For B2B brands this means focusing on content marketing, while consumer-facing startups may consider giveaways and social media flash deals to excite their consumers. User-generated content is a great way to create buzz around your brand — not only is it free, it also considerably improves brand engagement.

Suggested reads:

If you need help getting started with your marketing priorities, drop us a note at hello@mutant.com.my 

Gen Z: Marketing to digital natives

While everyone is focused on getting the attention of millennials, the next generation (Z) is already having an impact on the media and PR industry. But who is this Generation Z and what sets them apart? Their behaviour online and the way they consume content will be a crucial indicator for what direction the PR and media world is moving towards. Here is how they are already changing the game.

Internet & social media generation

Generation Z could easily be renamed the internet & social media generation, as they not only grow up with the internet as their primary form of communication, but they are also the first generation to use social media and the internet from a very early age onwards. In 2015, 77% of 12–17- year-olds owned a mobile phone, which is reflected in the estimated 150,000 educational apps, 10% of Apple’s App Store, aimed at them. Generation Z isn’t just media-savvy, but ‘being online’ is a given for the generation of ‘digital natives’. This means that PR folks and marketers don’t just need to stay up-to-date with the latest digital and social media trends, they need to be ahead of the curve.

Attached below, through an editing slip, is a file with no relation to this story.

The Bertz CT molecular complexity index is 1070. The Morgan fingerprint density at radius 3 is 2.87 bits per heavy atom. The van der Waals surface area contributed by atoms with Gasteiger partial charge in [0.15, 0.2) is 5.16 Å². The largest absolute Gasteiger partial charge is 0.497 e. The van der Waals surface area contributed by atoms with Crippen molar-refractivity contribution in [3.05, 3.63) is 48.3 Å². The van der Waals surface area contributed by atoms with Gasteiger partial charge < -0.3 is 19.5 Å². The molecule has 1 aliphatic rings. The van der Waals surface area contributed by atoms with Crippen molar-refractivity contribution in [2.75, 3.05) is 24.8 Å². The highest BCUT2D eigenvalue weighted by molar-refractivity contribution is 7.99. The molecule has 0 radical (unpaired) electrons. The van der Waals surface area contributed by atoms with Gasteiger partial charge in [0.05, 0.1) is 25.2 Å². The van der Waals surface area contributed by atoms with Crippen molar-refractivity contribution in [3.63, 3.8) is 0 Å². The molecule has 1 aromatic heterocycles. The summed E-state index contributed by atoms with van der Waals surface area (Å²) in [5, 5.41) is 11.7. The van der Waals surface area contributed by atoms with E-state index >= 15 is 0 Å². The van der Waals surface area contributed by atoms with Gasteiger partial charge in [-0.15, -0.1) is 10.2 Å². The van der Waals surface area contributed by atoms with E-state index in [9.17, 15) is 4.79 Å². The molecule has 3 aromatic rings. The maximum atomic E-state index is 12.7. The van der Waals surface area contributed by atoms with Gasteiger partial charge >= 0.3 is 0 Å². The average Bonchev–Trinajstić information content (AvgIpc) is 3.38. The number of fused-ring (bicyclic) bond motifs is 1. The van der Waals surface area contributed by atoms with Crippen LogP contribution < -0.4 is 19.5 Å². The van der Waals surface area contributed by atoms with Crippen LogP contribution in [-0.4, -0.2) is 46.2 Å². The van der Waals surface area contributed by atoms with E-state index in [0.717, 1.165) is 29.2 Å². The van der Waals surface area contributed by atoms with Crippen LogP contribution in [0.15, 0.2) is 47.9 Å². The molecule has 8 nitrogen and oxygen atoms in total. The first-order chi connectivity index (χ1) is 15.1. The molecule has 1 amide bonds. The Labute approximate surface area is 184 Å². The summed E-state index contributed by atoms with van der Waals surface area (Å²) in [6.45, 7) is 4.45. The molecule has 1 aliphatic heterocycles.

No more Facebook?

Talking to people who were born at the turn of the century, you will be surprised that, although they have a Facebook account, their chosen social media channels are in fact Instagram and Snapchat. While the Facebook feed still works to amplify articles and news from websites and brands, the content form must adapt to new social media platforms. To be sure, brands and media platforms are already experimenting with Snapchat and Instagram. Airbnb, for example, used an inspirational travel video series for their Instagram Stories to create awareness and buzz for the launch of Experiences on Airbnb.